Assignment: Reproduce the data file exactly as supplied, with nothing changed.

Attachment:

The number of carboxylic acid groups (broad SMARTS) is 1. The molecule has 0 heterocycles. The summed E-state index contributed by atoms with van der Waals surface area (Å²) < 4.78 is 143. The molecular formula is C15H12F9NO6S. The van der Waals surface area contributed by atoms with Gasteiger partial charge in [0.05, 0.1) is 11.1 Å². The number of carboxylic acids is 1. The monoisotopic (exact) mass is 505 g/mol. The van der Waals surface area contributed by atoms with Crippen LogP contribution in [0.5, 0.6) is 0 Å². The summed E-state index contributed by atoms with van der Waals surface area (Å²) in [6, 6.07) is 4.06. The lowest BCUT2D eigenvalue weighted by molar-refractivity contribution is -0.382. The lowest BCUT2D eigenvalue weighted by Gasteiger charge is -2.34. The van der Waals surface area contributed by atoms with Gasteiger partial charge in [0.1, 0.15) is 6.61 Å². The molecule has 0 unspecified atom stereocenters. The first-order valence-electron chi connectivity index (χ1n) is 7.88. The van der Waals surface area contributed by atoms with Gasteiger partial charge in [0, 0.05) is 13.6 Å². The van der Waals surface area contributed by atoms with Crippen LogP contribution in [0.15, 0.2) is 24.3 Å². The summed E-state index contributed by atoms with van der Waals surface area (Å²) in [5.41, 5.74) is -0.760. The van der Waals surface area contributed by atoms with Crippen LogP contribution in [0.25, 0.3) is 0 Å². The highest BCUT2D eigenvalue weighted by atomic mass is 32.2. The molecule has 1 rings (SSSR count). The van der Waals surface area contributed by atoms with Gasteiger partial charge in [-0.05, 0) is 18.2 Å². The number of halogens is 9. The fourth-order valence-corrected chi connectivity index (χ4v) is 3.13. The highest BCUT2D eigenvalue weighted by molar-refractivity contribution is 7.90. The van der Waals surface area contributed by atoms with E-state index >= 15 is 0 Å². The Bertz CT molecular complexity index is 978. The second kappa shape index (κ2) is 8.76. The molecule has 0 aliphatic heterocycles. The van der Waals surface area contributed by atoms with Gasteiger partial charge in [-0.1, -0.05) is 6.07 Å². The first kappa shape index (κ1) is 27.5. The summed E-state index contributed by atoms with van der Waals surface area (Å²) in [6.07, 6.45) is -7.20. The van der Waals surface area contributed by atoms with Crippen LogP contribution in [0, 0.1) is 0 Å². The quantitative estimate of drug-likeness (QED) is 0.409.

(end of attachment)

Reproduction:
The number of carboxylic acid groups (broad SMARTS) is 1. The molecule has 0 heterocycles. The summed E-state index contributed by atoms with van der Waals surface area (Å²) < 4.78 is 143. The molecular formula is C15H12F9NO6S. The van der Waals surface area contributed by atoms with Gasteiger partial charge in [0.05, 0.1) is 11.1 Å². The number of carboxylic acids is 1. The monoisotopic (exact) mass is 505 g/mol. The van der Waals surface area contributed by atoms with Crippen LogP contribution in [0.5, 0.6) is 0 Å². The summed E-state index contributed by atoms with van der Waals surface area (Å²) in [6, 6.07) is 4.06. The lowest BCUT2D eigenvalue weighted by molar-refractivity contribution is -0.382. The lowest BCUT2D eigenvalue weighted by Gasteiger charge is -2.34. The van der Waals surface area contributed by atoms with Gasteiger partial charge in [0.1, 0.15) is 6.61 Å². The molecule has 0 unspecified atom stereocenters. The first-order valence-electron chi connectivity index (χ1n) is 7.88. The van der Waals surface area contributed by atoms with Gasteiger partial charge in [0, 0.05) is 13.6 Å². The van der Waals surface area contributed by atoms with Crippen LogP contribution in [0.15, 0.2) is 24.3 Å². The summed E-state index contributed by atoms with van der Waals surface area (Å²) in [5.41, 5.74) is -0.760. The van der Waals surface area contributed by atoms with Crippen LogP contribution in [0.25, 0.3) is 0 Å². The highest BCUT2D eigenvalue weighted by atomic mass is 32.2. The molecule has 1 rings (SSSR count). The van der Waals surface area contributed by atoms with Gasteiger partial charge in [-0.05, 0) is 18.2 Å². The number of halogens is 9. The fourth-order valence-corrected chi connectivity index (χ4v) is 3.13. The highest BCUT2D eigenvalue weighted by molar-refractivity contribution is 7.90. The van der Waals surface area contributed by atoms with E-state index >= 15 is 0 Å². The Bertz CT molecular complexity index is 978. The second kappa shape index (κ2) is 8.76. The molecule has 0 aliphatic heterocycles. The van der Waals surface area contributed by atoms with Gasteiger partial charge in [-0.1, -0.05) is 6.07 Å². The first kappa shape index (κ1) is 27.5. The summed E-state index contributed by atoms with van der Waals surface area (Å²) in [6.07, 6.45) is -7.20. The van der Waals surface area contributed by atoms with Crippen LogP contribution in [0, 0.1) is 0 Å². The quantitative estimate of drug-likeness (QED) is 0.409.